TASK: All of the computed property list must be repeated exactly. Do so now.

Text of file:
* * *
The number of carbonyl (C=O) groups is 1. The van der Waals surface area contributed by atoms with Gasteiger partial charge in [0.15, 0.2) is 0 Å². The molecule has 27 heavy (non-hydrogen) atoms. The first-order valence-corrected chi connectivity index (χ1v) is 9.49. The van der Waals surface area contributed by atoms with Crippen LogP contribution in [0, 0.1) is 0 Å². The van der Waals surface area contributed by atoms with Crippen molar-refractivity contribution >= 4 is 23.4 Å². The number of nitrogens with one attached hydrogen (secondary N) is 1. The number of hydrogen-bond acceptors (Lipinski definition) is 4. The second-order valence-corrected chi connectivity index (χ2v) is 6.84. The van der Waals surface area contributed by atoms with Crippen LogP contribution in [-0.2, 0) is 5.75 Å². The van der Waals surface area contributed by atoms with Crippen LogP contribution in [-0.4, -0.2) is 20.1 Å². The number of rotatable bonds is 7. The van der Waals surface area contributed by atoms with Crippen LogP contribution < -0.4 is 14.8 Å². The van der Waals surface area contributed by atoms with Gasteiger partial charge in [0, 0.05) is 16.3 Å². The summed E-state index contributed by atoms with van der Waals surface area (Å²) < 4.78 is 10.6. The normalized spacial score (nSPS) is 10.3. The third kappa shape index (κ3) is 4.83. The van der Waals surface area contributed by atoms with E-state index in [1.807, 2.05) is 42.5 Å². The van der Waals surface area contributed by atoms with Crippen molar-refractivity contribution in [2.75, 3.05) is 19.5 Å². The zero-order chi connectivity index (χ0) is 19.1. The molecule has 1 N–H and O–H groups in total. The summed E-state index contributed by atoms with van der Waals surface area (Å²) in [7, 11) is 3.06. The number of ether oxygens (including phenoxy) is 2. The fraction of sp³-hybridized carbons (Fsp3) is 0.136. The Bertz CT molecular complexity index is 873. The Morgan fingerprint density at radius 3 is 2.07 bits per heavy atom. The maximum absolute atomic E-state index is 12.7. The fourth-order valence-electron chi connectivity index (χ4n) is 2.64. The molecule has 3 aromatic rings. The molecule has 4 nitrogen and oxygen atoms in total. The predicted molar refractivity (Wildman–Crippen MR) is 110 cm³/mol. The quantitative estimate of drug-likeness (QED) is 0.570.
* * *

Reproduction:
The number of carbonyl (C=O) groups is 1. The van der Waals surface area contributed by atoms with Gasteiger partial charge in [0.15, 0.2) is 0 Å². The molecule has 27 heavy (non-hydrogen) atoms. The first-order valence-corrected chi connectivity index (χ1v) is 9.49. The van der Waals surface area contributed by atoms with Crippen LogP contribution in [0, 0.1) is 0 Å². The van der Waals surface area contributed by atoms with Crippen molar-refractivity contribution >= 4 is 23.4 Å². The number of nitrogens with one attached hydrogen (secondary N) is 1. The number of hydrogen-bond acceptors (Lipinski definition) is 4. The second-order valence-corrected chi connectivity index (χ2v) is 6.84. The van der Waals surface area contributed by atoms with Crippen LogP contribution in [-0.2, 0) is 5.75 Å². The van der Waals surface area contributed by atoms with Crippen LogP contribution in [-0.4, -0.2) is 20.1 Å². The number of rotatable bonds is 7. The van der Waals surface area contributed by atoms with Crippen LogP contribution < -0.4 is 14.8 Å². The van der Waals surface area contributed by atoms with Gasteiger partial charge in [0, 0.05) is 16.3 Å². The summed E-state index contributed by atoms with van der Waals surface area (Å²) < 4.78 is 10.6. The normalized spacial score (nSPS) is 10.3. The third kappa shape index (κ3) is 4.83. The van der Waals surface area contributed by atoms with E-state index in [1.807, 2.05) is 42.5 Å². The van der Waals surface area contributed by atoms with Crippen molar-refractivity contribution in [2.75, 3.05) is 19.5 Å². The zero-order chi connectivity index (χ0) is 19.1. The molecule has 1 N–H and O–H groups in total. The summed E-state index contributed by atoms with van der Waals surface area (Å²) in [7, 11) is 3.06. The number of ether oxygens (including phenoxy) is 2. The fraction of sp³-hybridized carbons (Fsp3) is 0.136. The Bertz CT molecular complexity index is 873. The Morgan fingerprint density at radius 3 is 2.07 bits per heavy atom. The maximum absolute atomic E-state index is 12.7. The fourth-order valence-electron chi connectivity index (χ4n) is 2.64. The molecule has 3 aromatic rings. The molecule has 4 nitrogen and oxygen atoms in total. The predicted molar refractivity (Wildman–Crippen MR) is 110 cm³/mol. The quantitative estimate of drug-likeness (QED) is 0.570.